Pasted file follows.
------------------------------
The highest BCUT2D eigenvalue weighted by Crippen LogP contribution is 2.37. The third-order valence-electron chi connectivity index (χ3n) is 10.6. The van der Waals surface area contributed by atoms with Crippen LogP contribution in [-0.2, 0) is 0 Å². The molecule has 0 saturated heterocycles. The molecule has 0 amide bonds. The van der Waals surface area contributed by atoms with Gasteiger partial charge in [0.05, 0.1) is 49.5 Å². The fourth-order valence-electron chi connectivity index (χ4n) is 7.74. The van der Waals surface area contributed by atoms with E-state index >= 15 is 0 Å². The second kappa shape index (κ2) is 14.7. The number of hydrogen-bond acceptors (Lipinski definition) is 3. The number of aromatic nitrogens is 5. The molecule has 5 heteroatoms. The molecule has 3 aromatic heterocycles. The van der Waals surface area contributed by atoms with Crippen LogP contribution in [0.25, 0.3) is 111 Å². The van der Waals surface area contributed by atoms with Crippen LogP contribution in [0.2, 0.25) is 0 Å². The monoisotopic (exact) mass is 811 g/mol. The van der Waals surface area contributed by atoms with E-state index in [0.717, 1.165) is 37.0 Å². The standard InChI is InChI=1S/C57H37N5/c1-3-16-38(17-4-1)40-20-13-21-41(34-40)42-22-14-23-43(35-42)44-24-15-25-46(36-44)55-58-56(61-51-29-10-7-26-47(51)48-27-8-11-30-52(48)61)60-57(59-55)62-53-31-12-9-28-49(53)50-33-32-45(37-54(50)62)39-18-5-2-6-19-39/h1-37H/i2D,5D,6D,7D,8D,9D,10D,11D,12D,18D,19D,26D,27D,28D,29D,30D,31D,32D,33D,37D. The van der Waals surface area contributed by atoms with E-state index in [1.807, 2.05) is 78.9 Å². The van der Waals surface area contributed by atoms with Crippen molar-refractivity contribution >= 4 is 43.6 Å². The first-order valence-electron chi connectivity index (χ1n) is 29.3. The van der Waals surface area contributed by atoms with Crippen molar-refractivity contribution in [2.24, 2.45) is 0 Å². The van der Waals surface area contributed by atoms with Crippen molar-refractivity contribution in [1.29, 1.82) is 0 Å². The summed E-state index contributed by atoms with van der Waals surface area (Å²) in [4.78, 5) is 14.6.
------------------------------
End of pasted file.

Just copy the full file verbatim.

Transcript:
The highest BCUT2D eigenvalue weighted by Crippen LogP contribution is 2.37. The third-order valence-electron chi connectivity index (χ3n) is 10.6. The van der Waals surface area contributed by atoms with Crippen LogP contribution in [-0.2, 0) is 0 Å². The molecule has 0 saturated heterocycles. The molecule has 0 amide bonds. The van der Waals surface area contributed by atoms with Gasteiger partial charge in [0.05, 0.1) is 49.5 Å². The fourth-order valence-electron chi connectivity index (χ4n) is 7.74. The van der Waals surface area contributed by atoms with E-state index >= 15 is 0 Å². The second kappa shape index (κ2) is 14.7. The number of hydrogen-bond acceptors (Lipinski definition) is 3. The number of aromatic nitrogens is 5. The molecule has 5 heteroatoms. The molecule has 3 aromatic heterocycles. The van der Waals surface area contributed by atoms with Crippen LogP contribution in [0.25, 0.3) is 111 Å². The van der Waals surface area contributed by atoms with Crippen LogP contribution in [0.2, 0.25) is 0 Å². The monoisotopic (exact) mass is 811 g/mol. The van der Waals surface area contributed by atoms with E-state index in [0.717, 1.165) is 37.0 Å². The standard InChI is InChI=1S/C57H37N5/c1-3-16-38(17-4-1)40-20-13-21-41(34-40)42-22-14-23-43(35-42)44-24-15-25-46(36-44)55-58-56(61-51-29-10-7-26-47(51)48-27-8-11-30-52(48)61)60-57(59-55)62-53-31-12-9-28-49(53)50-33-32-45(37-54(50)62)39-18-5-2-6-19-39/h1-37H/i2D,5D,6D,7D,8D,9D,10D,11D,12D,18D,19D,26D,27D,28D,29D,30D,31D,32D,33D,37D. The van der Waals surface area contributed by atoms with E-state index in [1.807, 2.05) is 78.9 Å². The van der Waals surface area contributed by atoms with Crippen molar-refractivity contribution >= 4 is 43.6 Å². The first-order valence-electron chi connectivity index (χ1n) is 29.3. The van der Waals surface area contributed by atoms with Crippen molar-refractivity contribution in [2.24, 2.45) is 0 Å². The van der Waals surface area contributed by atoms with Crippen molar-refractivity contribution in [1.29, 1.82) is 0 Å². The summed E-state index contributed by atoms with van der Waals surface area (Å²) in [4.78, 5) is 14.6.